The Unknown (1927)
Director: Tod Browning
Cast: Lon Chaney, Norman Kerry, Joan Crawford
Synopsis: A criminal on the run hides in a circus and seeks to possess the daughter of the ringmaster at any cost.
Before commenting on The Unknown, I should note that I watched the 49 minute version. Apparently, there’s also a 63 minute version out there somewhere, but it’s difficult to see what those missing fourteen minutes could add to the movie. It does begin a little abruptly, and offers little in the way of back-story for its characters but, to be honest, what story there is in The Unknown barely justifies its truncated running time as it is.
The great Lon Chaney plays Alonzo, an armless knife thrower with Zanzi’s circus. His act involves throwing knives with his feet at an impossibly young and skimpily-clad Joan Crawford who plays Nanon, the daughter of the circus owner. He performs with skill and accuracy because Nanon is a kind soul who is not put off by his missing appendages. It’s hardly surprising that Alonzo has developed a major crush on her — after all, how many young women would show affection to a rough-hewn middle-aged man with no arms?
Alonzo has competition, however, in the imposing form of Malabar, the Circus Strong Man (Norman Kerry, who looks a little like a buff Kevin Kline). It seems like the strong man in silent circus movies always plays a prominent role, and The Unknown is no different. Malabar is young and handsome, and has arms like tree trunks. You’d think this would be a major selling point when it comes to impressing the ladies, but for some unexplained reason the lovely Nanon has a phobia about men’s hands touching her. Aware of both Malabar’s interest in Nanon and her fear of men’s hands, Alonzo slyly encourages the strong man to sweep her into his arms, which the slightly dim Malabar duly does, with predictable results.
Alonzo dreams of getting closer to Nanon, but as his faithful midget sidekick Cojo (John George) points out, if that was to happen she would discover that Alonzo is actually living a lie. He’s not armless at all, you see, but is only pretending to be so afflicted because he’s on the run from the law and knows that the fact he has two thumbs on one hand might be a bit of a giveaway for any snooping police. Realising Cojo is right, Alonzo blackmails a surgeon into amputating both of his arms so that he can continue his wooing of Nanon (This may be another section of the film which is fleshed out in the longer version, as just what damaging evidence Alonzo has on the eminent surgeon is never made clear). However, he doesn’t count on the perseverance of Malabar who, while Alonzo is recovering from his surgery, cures Nanon of her phobia of men’s hands — and no doubt has a lot of fun doing it.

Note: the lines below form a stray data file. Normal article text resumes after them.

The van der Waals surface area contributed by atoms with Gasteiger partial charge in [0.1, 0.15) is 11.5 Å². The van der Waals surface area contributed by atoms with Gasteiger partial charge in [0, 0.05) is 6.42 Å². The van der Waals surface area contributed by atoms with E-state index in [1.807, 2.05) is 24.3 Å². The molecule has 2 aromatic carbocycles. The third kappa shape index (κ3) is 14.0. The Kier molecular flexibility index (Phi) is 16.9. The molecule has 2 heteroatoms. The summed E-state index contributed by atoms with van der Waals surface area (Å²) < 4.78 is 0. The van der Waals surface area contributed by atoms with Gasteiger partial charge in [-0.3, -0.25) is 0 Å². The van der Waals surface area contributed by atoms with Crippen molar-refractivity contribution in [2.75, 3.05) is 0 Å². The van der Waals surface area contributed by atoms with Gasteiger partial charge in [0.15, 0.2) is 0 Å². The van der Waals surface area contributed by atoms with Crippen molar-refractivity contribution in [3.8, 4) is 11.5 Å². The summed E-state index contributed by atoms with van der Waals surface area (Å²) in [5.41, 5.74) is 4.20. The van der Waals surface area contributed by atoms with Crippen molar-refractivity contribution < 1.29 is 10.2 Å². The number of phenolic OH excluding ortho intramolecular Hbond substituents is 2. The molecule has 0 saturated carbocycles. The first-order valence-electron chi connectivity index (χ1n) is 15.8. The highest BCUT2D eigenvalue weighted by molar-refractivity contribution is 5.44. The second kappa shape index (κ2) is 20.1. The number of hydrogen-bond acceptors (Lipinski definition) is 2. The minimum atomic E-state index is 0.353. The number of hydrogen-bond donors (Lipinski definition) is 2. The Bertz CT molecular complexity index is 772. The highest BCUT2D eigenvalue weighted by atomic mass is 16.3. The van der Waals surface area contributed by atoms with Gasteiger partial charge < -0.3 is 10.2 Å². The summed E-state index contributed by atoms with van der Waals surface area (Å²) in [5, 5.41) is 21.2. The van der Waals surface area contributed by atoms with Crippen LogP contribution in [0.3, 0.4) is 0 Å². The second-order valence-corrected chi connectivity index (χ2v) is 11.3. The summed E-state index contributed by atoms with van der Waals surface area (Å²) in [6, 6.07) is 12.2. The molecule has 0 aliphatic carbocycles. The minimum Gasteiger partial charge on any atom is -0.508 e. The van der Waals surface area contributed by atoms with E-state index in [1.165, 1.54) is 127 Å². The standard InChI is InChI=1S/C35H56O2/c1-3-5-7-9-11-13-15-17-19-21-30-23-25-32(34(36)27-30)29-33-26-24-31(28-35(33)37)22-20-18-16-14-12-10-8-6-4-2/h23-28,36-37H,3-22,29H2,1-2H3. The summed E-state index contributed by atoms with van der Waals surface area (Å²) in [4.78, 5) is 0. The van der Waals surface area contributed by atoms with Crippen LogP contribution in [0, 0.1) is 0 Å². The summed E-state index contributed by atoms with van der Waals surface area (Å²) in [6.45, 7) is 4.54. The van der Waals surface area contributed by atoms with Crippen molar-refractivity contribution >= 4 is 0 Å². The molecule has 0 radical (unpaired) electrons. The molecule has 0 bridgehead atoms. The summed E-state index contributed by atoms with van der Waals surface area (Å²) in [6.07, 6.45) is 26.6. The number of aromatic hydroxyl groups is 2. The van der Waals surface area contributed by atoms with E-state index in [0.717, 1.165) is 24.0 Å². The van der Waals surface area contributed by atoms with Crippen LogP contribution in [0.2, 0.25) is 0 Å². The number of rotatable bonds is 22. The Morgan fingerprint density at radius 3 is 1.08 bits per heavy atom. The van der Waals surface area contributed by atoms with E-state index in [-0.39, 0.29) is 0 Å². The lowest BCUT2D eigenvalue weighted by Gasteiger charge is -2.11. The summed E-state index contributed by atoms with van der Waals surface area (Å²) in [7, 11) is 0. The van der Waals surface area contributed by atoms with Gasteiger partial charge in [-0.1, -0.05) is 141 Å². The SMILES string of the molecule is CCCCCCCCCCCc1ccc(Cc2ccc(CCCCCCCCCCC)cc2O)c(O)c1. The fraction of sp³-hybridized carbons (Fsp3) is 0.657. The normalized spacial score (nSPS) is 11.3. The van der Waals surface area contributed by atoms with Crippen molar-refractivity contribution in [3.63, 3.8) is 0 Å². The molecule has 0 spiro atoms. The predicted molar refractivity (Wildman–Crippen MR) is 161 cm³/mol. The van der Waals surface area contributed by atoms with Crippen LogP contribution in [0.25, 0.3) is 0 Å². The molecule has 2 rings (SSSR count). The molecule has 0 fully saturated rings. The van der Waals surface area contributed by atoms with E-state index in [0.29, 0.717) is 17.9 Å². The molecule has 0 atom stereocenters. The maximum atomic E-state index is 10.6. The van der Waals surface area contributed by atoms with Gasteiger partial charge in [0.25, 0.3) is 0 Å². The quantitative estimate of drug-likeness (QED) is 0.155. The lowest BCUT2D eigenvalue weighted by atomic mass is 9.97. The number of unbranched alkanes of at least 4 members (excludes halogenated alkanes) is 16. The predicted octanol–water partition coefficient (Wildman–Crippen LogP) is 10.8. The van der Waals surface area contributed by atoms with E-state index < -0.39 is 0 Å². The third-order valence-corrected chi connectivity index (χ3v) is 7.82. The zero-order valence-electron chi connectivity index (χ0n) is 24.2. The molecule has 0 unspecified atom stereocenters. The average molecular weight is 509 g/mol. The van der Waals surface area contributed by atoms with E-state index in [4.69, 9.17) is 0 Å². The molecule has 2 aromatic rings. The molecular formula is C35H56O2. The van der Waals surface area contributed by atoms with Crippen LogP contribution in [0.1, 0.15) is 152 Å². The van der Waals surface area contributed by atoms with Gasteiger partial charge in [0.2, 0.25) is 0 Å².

For such a bizarre and unusual tale, it’s quite disappointing just how predictable The Unknown is. However director Tod Browning does well to capture the Bohemian lifestyle of his cast of circus performers. Chaney is phenomenal in the role of Alonzo, delivering a finely modulated performance and avoiding the temptation of indulging in melodramatic histrionics that such a role provides. He appears so comfortable performing tasks with his feet that it’s possible to believe he’d being doing it his entire life. Crawford doesn’t have a lot to do but she looks gorgeous while she does it. Slim and alluring, she spends a lot of time sashaying around with her hands planted provocatively on her hips, which is fine by me. She lost that earthy sexiness somewhere along the way, which is a shame, snd performances like this present a more vivacious image than the one we remember.
As with most silent movies, and despite its brief running time, the pacing of The Unknown might prove a little too leisurely for many. But for those who enjoy this kind of thing, The Unknown is well worth checking out, even though it’s not quite deserving of the classic status some have bestowed upon it.
(Reviewed 5th July 2012)